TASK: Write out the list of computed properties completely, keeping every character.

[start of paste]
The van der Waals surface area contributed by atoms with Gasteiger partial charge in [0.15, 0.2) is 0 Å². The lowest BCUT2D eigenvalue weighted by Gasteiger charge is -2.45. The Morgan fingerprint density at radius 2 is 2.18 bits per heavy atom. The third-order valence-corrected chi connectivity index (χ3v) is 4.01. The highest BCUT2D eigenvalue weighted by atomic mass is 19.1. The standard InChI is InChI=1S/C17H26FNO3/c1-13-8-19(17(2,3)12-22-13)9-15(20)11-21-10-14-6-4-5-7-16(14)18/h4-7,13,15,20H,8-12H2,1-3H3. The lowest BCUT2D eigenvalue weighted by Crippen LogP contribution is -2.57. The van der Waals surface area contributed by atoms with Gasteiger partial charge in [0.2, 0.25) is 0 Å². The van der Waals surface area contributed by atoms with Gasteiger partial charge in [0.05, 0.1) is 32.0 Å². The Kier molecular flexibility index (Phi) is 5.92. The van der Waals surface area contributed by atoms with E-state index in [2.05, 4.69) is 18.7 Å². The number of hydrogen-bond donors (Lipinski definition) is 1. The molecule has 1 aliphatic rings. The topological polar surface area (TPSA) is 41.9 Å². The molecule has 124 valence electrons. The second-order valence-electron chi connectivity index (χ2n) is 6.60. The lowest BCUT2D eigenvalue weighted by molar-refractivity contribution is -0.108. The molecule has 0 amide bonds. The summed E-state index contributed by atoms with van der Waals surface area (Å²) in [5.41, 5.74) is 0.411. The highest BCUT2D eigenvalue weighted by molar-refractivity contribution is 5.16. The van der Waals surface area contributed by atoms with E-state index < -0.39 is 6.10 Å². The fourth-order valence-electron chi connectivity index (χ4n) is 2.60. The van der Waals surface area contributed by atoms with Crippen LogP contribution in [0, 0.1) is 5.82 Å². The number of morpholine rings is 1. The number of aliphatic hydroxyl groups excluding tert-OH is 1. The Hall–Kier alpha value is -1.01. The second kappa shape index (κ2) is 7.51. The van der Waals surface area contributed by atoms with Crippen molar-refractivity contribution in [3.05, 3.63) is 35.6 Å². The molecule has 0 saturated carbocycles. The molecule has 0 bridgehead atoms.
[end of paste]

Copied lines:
The van der Waals surface area contributed by atoms with Gasteiger partial charge in [0.15, 0.2) is 0 Å². The lowest BCUT2D eigenvalue weighted by Gasteiger charge is -2.45. The Morgan fingerprint density at radius 2 is 2.18 bits per heavy atom. The third-order valence-corrected chi connectivity index (χ3v) is 4.01. The highest BCUT2D eigenvalue weighted by atomic mass is 19.1. The standard InChI is InChI=1S/C17H26FNO3/c1-13-8-19(17(2,3)12-22-13)9-15(20)11-21-10-14-6-4-5-7-16(14)18/h4-7,13,15,20H,8-12H2,1-3H3. The lowest BCUT2D eigenvalue weighted by Crippen LogP contribution is -2.57. The van der Waals surface area contributed by atoms with Gasteiger partial charge in [0.2, 0.25) is 0 Å². The van der Waals surface area contributed by atoms with Gasteiger partial charge in [0.05, 0.1) is 32.0 Å². The Kier molecular flexibility index (Phi) is 5.92. The van der Waals surface area contributed by atoms with E-state index in [2.05, 4.69) is 18.7 Å². The number of hydrogen-bond donors (Lipinski definition) is 1. The molecule has 1 aliphatic rings. The topological polar surface area (TPSA) is 41.9 Å². The molecule has 124 valence electrons. The second-order valence-electron chi connectivity index (χ2n) is 6.60. The lowest BCUT2D eigenvalue weighted by molar-refractivity contribution is -0.108. The molecule has 0 amide bonds. The summed E-state index contributed by atoms with van der Waals surface area (Å²) in [5.41, 5.74) is 0.411. The highest BCUT2D eigenvalue weighted by molar-refractivity contribution is 5.16. The van der Waals surface area contributed by atoms with E-state index < -0.39 is 6.10 Å². The fourth-order valence-electron chi connectivity index (χ4n) is 2.60. The van der Waals surface area contributed by atoms with Crippen LogP contribution in [0, 0.1) is 5.82 Å². The number of morpholine rings is 1. The number of aliphatic hydroxyl groups excluding tert-OH is 1. The Hall–Kier alpha value is -1.01. The second kappa shape index (κ2) is 7.51. The van der Waals surface area contributed by atoms with Crippen molar-refractivity contribution in [3.05, 3.63) is 35.6 Å². The molecule has 0 saturated carbocycles. The molecule has 0 bridgehead atoms.